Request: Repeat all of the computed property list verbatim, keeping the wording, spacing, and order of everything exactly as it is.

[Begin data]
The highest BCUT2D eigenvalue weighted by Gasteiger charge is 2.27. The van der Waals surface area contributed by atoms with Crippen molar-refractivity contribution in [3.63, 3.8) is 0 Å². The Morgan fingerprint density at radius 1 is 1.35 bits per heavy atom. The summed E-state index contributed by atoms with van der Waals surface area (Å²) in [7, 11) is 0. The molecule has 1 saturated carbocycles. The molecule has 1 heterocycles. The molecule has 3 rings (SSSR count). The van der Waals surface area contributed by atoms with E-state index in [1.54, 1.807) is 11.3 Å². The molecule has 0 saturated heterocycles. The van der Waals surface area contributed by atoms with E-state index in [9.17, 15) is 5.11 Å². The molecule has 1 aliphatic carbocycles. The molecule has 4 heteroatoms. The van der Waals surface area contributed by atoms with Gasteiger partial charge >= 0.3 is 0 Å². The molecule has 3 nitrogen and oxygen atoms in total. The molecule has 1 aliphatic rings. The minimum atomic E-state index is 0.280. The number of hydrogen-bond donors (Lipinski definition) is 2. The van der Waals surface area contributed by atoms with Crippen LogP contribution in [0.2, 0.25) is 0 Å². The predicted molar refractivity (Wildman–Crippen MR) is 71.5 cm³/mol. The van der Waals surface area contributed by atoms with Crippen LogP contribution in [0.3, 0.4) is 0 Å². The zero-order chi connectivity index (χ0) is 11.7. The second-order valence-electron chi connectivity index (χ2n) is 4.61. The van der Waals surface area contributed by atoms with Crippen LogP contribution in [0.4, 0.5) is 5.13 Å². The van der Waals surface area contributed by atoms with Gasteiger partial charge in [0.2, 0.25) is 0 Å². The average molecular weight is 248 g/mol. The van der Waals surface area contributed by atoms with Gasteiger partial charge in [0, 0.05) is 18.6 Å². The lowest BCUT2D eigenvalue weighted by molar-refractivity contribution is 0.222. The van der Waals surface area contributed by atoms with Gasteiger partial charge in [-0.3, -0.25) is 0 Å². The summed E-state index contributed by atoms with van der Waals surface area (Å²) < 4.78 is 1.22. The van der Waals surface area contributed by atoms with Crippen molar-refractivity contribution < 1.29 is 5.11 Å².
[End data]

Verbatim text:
The highest BCUT2D eigenvalue weighted by Gasteiger charge is 2.27. The van der Waals surface area contributed by atoms with Crippen molar-refractivity contribution in [3.63, 3.8) is 0 Å². The Morgan fingerprint density at radius 1 is 1.35 bits per heavy atom. The summed E-state index contributed by atoms with van der Waals surface area (Å²) in [7, 11) is 0. The molecule has 1 saturated carbocycles. The molecule has 1 heterocycles. The molecule has 3 rings (SSSR count). The van der Waals surface area contributed by atoms with E-state index in [1.54, 1.807) is 11.3 Å². The molecule has 0 saturated heterocycles. The van der Waals surface area contributed by atoms with E-state index in [9.17, 15) is 5.11 Å². The molecule has 1 aliphatic carbocycles. The molecule has 4 heteroatoms. The van der Waals surface area contributed by atoms with Gasteiger partial charge >= 0.3 is 0 Å². The molecule has 3 nitrogen and oxygen atoms in total. The molecule has 1 aliphatic rings. The minimum atomic E-state index is 0.280. The number of hydrogen-bond donors (Lipinski definition) is 2. The van der Waals surface area contributed by atoms with Crippen LogP contribution in [0.2, 0.25) is 0 Å². The predicted molar refractivity (Wildman–Crippen MR) is 71.5 cm³/mol. The van der Waals surface area contributed by atoms with Crippen LogP contribution in [0.3, 0.4) is 0 Å². The zero-order chi connectivity index (χ0) is 11.7. The second-order valence-electron chi connectivity index (χ2n) is 4.61. The van der Waals surface area contributed by atoms with Crippen LogP contribution in [0.4, 0.5) is 5.13 Å². The van der Waals surface area contributed by atoms with Gasteiger partial charge in [0.2, 0.25) is 0 Å². The average molecular weight is 248 g/mol. The van der Waals surface area contributed by atoms with Gasteiger partial charge in [0, 0.05) is 18.6 Å². The lowest BCUT2D eigenvalue weighted by molar-refractivity contribution is 0.222. The van der Waals surface area contributed by atoms with Gasteiger partial charge in [-0.3, -0.25) is 0 Å². The summed E-state index contributed by atoms with van der Waals surface area (Å²) < 4.78 is 1.22. The van der Waals surface area contributed by atoms with Crippen molar-refractivity contribution < 1.29 is 5.11 Å².